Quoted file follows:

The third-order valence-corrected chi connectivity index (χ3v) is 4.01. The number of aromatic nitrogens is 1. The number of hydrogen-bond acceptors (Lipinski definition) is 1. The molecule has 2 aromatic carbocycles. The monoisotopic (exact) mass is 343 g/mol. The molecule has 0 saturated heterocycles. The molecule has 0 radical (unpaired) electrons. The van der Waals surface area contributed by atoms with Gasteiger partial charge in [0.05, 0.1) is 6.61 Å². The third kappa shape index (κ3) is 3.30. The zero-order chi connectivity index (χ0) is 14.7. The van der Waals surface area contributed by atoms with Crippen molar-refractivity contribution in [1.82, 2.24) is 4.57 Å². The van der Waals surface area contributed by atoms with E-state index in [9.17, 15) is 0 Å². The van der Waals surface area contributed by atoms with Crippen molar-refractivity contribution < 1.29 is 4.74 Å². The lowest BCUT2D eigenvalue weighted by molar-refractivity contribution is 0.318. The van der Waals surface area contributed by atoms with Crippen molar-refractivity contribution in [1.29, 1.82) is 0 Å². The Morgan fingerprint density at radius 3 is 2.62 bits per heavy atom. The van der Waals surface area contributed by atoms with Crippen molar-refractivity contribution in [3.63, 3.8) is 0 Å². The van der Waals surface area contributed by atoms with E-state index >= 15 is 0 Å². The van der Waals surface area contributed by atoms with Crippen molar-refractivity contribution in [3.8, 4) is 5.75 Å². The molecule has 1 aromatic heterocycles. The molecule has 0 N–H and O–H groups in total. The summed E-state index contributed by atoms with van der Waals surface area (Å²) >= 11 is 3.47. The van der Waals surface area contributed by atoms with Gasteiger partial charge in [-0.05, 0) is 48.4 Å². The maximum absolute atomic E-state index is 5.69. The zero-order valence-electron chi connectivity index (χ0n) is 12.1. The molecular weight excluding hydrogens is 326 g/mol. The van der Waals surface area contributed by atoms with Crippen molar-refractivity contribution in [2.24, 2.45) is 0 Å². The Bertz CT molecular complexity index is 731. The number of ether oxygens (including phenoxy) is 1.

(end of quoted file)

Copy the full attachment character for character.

The third-order valence-corrected chi connectivity index (χ3v) is 4.01. The number of aromatic nitrogens is 1. The number of hydrogen-bond acceptors (Lipinski definition) is 1. The molecule has 2 aromatic carbocycles. The monoisotopic (exact) mass is 343 g/mol. The molecule has 0 saturated heterocycles. The molecule has 0 radical (unpaired) electrons. The van der Waals surface area contributed by atoms with Gasteiger partial charge in [0.05, 0.1) is 6.61 Å². The third kappa shape index (κ3) is 3.30. The zero-order chi connectivity index (χ0) is 14.7. The van der Waals surface area contributed by atoms with Crippen molar-refractivity contribution in [1.82, 2.24) is 4.57 Å². The van der Waals surface area contributed by atoms with E-state index in [9.17, 15) is 0 Å². The van der Waals surface area contributed by atoms with Crippen molar-refractivity contribution < 1.29 is 4.74 Å². The lowest BCUT2D eigenvalue weighted by molar-refractivity contribution is 0.318. The van der Waals surface area contributed by atoms with Crippen molar-refractivity contribution in [1.29, 1.82) is 0 Å². The Morgan fingerprint density at radius 3 is 2.62 bits per heavy atom. The van der Waals surface area contributed by atoms with Crippen molar-refractivity contribution in [3.63, 3.8) is 0 Å². The van der Waals surface area contributed by atoms with E-state index >= 15 is 0 Å². The van der Waals surface area contributed by atoms with Crippen molar-refractivity contribution in [3.8, 4) is 5.75 Å². The molecule has 1 aromatic heterocycles. The molecule has 0 N–H and O–H groups in total. The summed E-state index contributed by atoms with van der Waals surface area (Å²) >= 11 is 3.47. The van der Waals surface area contributed by atoms with Gasteiger partial charge in [-0.05, 0) is 48.4 Å². The maximum absolute atomic E-state index is 5.69. The zero-order valence-electron chi connectivity index (χ0n) is 12.1. The molecular weight excluding hydrogens is 326 g/mol. The van der Waals surface area contributed by atoms with Crippen molar-refractivity contribution in [2.24, 2.45) is 0 Å². The Bertz CT molecular complexity index is 731. The number of ether oxygens (including phenoxy) is 1.